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Ratzeputz bottle

Ratzeputz is a schnaps, a type of spirit popular in Germany, which contains extracts and distillates of root ginger. The fresh ginger it contains is said to be beneficial to the stomach.

Ratzeputz today (2006) only contains 58% alcohol; whereas higher proportions of alcohol used to be common. The ingredients, which are found by most consumers to be sharp, are intended to leave a long aftertaste in the mouth and throat.

Ratzeputz was first created in 1877 by Peter Weidmann, a distiller in Celle. In that town, the Lüneburg Heath region and its surrounding area, Ratzeputz is a well-known, high-alcohol spirit-based speciality. Its strong but delicate ginger flavour has helped it gain considerable international attention as well.[1] Originally bottled by C.W. Baland & Langebartels in Celle, it is now made under licence by Schwarze and Schlichte in Oelde.[2]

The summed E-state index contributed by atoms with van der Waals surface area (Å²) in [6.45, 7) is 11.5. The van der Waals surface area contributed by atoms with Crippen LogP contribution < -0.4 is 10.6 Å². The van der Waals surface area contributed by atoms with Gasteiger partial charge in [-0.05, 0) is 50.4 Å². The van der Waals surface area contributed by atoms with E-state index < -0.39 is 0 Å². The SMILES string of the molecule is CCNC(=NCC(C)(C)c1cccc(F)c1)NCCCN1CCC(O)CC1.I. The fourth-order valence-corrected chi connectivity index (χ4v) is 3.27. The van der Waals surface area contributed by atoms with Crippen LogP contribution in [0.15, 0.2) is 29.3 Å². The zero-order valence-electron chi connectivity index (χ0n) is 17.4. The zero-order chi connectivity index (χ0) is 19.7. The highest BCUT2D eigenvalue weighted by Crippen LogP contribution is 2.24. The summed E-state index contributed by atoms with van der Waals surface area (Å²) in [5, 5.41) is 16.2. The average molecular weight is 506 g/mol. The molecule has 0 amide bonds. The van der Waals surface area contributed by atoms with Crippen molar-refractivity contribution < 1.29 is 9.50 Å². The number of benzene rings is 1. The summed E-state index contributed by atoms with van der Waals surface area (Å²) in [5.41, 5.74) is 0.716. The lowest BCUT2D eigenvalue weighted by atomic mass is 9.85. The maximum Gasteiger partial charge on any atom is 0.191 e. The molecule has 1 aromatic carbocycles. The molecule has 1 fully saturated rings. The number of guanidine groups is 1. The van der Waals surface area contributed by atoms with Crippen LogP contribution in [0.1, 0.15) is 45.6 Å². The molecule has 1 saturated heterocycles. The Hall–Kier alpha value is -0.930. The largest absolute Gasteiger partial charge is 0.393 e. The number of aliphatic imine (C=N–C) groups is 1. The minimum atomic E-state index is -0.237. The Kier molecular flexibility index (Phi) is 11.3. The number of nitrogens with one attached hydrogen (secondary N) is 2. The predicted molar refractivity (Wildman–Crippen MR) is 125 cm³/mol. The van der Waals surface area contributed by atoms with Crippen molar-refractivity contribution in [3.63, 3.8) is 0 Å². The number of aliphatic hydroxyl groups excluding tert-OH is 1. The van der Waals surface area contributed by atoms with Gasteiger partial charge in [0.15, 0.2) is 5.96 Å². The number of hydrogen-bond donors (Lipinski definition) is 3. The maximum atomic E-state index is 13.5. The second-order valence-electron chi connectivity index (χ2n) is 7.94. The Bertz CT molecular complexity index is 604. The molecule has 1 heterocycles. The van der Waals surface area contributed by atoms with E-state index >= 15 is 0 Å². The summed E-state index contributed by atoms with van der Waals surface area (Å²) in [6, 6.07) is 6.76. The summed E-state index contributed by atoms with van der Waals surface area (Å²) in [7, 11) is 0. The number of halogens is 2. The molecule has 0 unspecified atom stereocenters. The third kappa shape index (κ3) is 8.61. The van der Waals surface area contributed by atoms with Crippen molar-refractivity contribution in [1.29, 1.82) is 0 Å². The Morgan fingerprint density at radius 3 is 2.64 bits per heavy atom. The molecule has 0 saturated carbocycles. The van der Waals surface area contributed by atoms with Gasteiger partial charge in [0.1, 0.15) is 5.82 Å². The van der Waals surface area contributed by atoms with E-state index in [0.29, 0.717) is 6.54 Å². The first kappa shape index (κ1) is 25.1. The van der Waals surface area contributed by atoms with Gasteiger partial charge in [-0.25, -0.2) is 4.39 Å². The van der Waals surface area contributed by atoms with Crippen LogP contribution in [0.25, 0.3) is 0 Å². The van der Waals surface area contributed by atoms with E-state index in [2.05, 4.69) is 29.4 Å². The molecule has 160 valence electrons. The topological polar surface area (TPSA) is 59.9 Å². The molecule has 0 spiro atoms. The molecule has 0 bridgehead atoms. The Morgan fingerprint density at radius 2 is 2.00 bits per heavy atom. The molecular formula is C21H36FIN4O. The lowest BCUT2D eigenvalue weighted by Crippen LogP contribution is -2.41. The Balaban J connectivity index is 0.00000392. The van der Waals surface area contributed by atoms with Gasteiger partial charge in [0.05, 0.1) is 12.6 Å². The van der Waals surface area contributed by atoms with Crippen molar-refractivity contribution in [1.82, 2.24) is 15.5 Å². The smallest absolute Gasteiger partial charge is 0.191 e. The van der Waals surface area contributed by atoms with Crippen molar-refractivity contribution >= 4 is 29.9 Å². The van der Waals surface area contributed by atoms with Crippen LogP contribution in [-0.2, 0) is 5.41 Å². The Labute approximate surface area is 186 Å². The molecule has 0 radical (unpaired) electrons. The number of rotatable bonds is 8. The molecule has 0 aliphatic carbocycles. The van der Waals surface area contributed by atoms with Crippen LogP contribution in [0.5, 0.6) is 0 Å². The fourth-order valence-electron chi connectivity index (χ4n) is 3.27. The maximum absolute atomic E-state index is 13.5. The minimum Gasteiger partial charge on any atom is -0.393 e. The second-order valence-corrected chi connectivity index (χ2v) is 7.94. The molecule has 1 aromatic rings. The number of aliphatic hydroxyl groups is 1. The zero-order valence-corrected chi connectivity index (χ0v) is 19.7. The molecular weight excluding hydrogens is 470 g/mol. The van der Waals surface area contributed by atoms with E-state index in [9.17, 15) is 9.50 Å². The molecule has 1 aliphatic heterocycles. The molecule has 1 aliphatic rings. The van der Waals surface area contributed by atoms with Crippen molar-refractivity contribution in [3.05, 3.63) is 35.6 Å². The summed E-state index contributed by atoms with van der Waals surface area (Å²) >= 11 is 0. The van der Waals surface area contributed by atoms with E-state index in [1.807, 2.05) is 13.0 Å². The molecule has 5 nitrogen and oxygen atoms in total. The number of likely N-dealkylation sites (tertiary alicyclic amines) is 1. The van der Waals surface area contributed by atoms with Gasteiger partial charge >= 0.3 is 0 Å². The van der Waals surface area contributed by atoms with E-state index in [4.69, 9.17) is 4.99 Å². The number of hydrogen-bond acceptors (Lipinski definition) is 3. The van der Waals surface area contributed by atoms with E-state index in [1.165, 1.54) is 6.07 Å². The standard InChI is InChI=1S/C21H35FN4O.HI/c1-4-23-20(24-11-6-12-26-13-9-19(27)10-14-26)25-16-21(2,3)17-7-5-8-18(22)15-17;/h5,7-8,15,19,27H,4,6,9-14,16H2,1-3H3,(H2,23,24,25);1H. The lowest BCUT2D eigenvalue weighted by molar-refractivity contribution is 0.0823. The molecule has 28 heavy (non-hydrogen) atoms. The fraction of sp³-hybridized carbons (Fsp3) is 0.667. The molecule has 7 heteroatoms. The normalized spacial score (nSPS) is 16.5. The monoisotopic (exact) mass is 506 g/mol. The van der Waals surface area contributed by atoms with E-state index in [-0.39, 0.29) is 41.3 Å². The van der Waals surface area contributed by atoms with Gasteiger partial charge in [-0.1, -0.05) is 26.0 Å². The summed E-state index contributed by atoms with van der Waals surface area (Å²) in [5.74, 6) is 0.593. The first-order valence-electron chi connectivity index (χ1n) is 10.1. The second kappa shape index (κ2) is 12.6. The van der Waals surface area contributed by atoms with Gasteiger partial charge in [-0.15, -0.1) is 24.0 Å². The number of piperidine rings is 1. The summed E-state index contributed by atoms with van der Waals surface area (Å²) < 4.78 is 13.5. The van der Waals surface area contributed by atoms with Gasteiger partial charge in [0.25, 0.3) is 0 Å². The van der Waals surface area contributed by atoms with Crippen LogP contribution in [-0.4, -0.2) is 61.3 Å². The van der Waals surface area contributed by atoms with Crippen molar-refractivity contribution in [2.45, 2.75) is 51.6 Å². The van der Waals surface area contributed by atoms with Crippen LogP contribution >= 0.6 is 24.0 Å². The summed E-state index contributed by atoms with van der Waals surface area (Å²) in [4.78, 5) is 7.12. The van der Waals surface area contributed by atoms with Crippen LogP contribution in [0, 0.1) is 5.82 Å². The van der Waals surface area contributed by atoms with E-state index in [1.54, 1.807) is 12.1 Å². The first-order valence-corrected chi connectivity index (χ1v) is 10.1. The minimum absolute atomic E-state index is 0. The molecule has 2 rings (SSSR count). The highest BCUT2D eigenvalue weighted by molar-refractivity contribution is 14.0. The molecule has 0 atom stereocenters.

Until several years ago Ratzeputz was distilled in the centre of Celle. The reason why the strong smell in the town at weekends has gone is due to the transfer of its production to an industrial estate in Westercelle. The sales outlet immediately next to the distillery (between Neuer Straße and Zöllnerstraße) in the town centre has also been closed and the number of different bottle sizes has been reduced. The original products are still easy to obtain, however, at least in Celle.

A mix of Ratzeputz with the herb-based spirit Heidegeist under the name 108er is especially common in the Lüneburg Heath, its name being derived by adding their alcohol contents of 58% and 50% together.[3][4]

There are several bars in Germany which specialize in serving Ratzeputz, the most notable of which is 'Ratzeputz Bar' on Weserstrasse, Neukölln, Berlin.


  1. ^ Der Frische at www.zehn.de. Accessed on 17 Aug 2011
  2. ^ Original Ratzeputz at www.ratzeputz-celle.de. Accessed on 17 Aug 2011
  3. ^ Recipe for 108er at heideshop.com
  4. ^ Recipe for 108er at frag-mutti.de

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